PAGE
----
Tomás de Torquemada (1420 – September 16, 1498) was a fifteenth century Spanish Dominican, first Inquisitor General of Spain, and confessor to Isabella of Spain. He was famously described by the Spanish chronicler Sebastián de Olmedo as "The hammer of heretics, the light of Spain, the saviour of his country, the honour of his order". He is known for his zealous campaign against the crypto-Jews and crypto-Muslims of Spain. He was one of the chief supporters of the Alhambra Decree, which expelled the Jews from Spain in 1492. The number of auto-de-fe's during Torquemada's tenure as Inquisitor General have been hotly debated over the years, but the number is now generally put at about 2,200; with roughly half of these beings proxy burnings of straw figures.
After early service as a monk and cook at the Dominican monastery in Valladolid, Torquemada eventually became advisor to the monarchs—Ferdinand and Isabella. He was especially well regarded by Queen Isabella, whose confessor he had been, and who had him appointed Inquisitor General in 1483. In 1492 he was one of the chief supporters of the Alhambra decree, which resulted in the mass expulsion of non-Catholic Jews from Spain.
Every Spanish Christian over the age of twelve (for girls) and fourteen (for boys) was accountable to the Inquisition. Those who had converted from Judaism or Islam but who were suspected of secretly practicing their old rites; as well as others holding or acting on religious views contrary to Catholicism were targeted. Anyone who spoke against the Inquisition could fall under suspicion - as did saints Teresa of Avila and John of the Cross. To stem the spread of heresy and anti-Catholicism, Torquemada promoted the burning of non-Catholic literature; especially the Talmud and, after the final defeat of the Moors at Granada in 1492, Arabic books as well.
Many Spaniards, looking back on the history of the reconquista believed that the Jews of 15th century Spain were a subversive body. The King and Queen had decided on Catholicism as being the unifying feature of their reign. They were concerned that Jews had been granted too many "privileges" by previous monarchs and were working to undermine their government; as well as stirring up trouble among the conversos. This basic distrust for Jews, converts and otherwise, as well as the dubious sincerity of Moorish converts, was a driving factor in the implementation of the Spanish Inquisition. Although the Inquisition is often viewed as being directed against Jews, in fact it had no jurisdiction or authority over unconverted Jews, or Muslims. Only baptised Christians faced investigation; and of those called to appear before the Holy Office, most were released after their first hearing without further incident.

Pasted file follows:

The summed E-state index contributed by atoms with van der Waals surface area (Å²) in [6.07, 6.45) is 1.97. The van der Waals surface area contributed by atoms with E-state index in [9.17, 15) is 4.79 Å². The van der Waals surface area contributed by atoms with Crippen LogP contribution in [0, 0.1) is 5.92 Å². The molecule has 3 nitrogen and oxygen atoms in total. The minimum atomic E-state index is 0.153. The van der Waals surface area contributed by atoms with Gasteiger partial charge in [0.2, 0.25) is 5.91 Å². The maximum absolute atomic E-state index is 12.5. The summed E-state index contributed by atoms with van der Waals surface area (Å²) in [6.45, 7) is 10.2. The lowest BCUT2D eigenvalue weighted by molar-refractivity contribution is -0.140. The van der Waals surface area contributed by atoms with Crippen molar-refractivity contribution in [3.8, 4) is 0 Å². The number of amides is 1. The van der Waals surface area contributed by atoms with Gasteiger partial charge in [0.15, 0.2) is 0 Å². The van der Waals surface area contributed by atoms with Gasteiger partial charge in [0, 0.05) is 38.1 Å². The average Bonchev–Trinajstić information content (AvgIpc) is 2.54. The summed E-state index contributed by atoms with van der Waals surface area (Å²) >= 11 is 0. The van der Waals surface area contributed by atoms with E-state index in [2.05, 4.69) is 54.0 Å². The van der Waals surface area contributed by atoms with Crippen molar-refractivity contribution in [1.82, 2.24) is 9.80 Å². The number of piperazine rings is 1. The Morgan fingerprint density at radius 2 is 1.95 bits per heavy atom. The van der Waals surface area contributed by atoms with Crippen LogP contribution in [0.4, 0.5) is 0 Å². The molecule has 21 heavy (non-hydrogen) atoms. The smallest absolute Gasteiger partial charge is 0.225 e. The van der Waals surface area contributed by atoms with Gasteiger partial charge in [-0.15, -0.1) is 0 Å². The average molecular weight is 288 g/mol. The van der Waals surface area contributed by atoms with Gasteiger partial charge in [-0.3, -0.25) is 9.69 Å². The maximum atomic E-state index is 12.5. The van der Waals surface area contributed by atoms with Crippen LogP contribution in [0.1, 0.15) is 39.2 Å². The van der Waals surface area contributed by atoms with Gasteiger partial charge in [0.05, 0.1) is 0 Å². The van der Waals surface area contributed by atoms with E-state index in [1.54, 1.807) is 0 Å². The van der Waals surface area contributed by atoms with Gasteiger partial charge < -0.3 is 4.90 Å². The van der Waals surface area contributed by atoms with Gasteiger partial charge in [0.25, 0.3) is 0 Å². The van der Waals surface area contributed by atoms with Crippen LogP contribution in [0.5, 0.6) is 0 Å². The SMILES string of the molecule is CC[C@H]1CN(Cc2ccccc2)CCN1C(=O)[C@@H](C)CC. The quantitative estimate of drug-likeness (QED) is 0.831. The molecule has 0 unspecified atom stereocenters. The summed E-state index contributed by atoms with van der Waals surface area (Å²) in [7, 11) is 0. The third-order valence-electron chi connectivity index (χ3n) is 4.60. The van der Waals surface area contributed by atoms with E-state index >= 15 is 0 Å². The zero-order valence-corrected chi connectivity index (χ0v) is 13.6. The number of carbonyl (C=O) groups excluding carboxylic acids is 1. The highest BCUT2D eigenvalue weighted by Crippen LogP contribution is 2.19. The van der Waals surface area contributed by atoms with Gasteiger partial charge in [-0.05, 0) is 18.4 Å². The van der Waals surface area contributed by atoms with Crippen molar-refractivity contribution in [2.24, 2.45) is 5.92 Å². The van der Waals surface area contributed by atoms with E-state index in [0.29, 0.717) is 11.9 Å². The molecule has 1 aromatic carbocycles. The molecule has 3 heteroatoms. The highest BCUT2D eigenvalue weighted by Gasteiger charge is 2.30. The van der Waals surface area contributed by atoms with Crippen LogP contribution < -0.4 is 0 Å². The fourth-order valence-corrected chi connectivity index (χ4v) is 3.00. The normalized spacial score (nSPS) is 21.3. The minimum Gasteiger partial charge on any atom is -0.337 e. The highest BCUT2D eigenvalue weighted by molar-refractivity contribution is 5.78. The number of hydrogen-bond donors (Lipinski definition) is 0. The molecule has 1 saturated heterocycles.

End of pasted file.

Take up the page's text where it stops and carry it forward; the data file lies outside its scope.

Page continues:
While the Spanish Inquisition is generally denounced by historians for its use of torture, anonymous denunciation, and handing over convicted heretics to the government (auto-da-fe) for punishment, little of this can be described as unusual for the times. But, accusations of excess can be supported by reference to Pope Sixtus IV's observation, early in 1482 (before Torquemada's appointment as Grand Inquisitor) that the Inquisitional Office at Seville, "without observing juridical prescriptions, have detained many persons in violation of justice, punishing them by severe tortures and imputing to them, without foundation, the crime of heresy, and despoiling of their wealth those sentenced to death, in such form that a great number of them have come to the Apostolic See, fleeing from such excessive rigor and protesting their orthodoxy."
So hated did he become that at one point Torquemada travelled with a bodyguard of 50 mounted guards and 250 armed men. After 15 years as Spain's Grand Inquisitor, he died in 1498 in Ávila. For his role in the Spanish Inquisition, Torquemada's name has become a byword for fanaticism in the service of the Catholic religion.
Torquemada was a complex man: a ferocious zealot, he was also, ironically, the main reformer of the Spanish Inquisition - working to eliminate judicial corruption, bribery, false accusation and perjury. e.g., anyone found bearing false witness against another incurred the penalty due the one falsely accused. No respecter of rank, nobles, bishops and even a prince were called to appear before his Inquisition. He strongly supported the use of torture, but at the same time limited its practice. An early example of a penal reformer, Torquemada cleaned up the Inquisition's jails and saw to it that the prisoners were properly fed and clothed. A telling measure of his efforts can be seen wherein the numbers of common criminals petitioning to get their cases transferred to ecclesiastical courts became an administrative problem.
While generally inflexible and severe in his dealings with those he viewed as the enemies of Catholicism, especially relapsed heretics, Torquemada's main interest was in peaceably reconciling errant Catholics to the Church. His personal life was ascetic and he was regarded by even his enemies as incorruptible.
In 1832 Torquemada's tomb was ransacked, and his bones stolen and burned.
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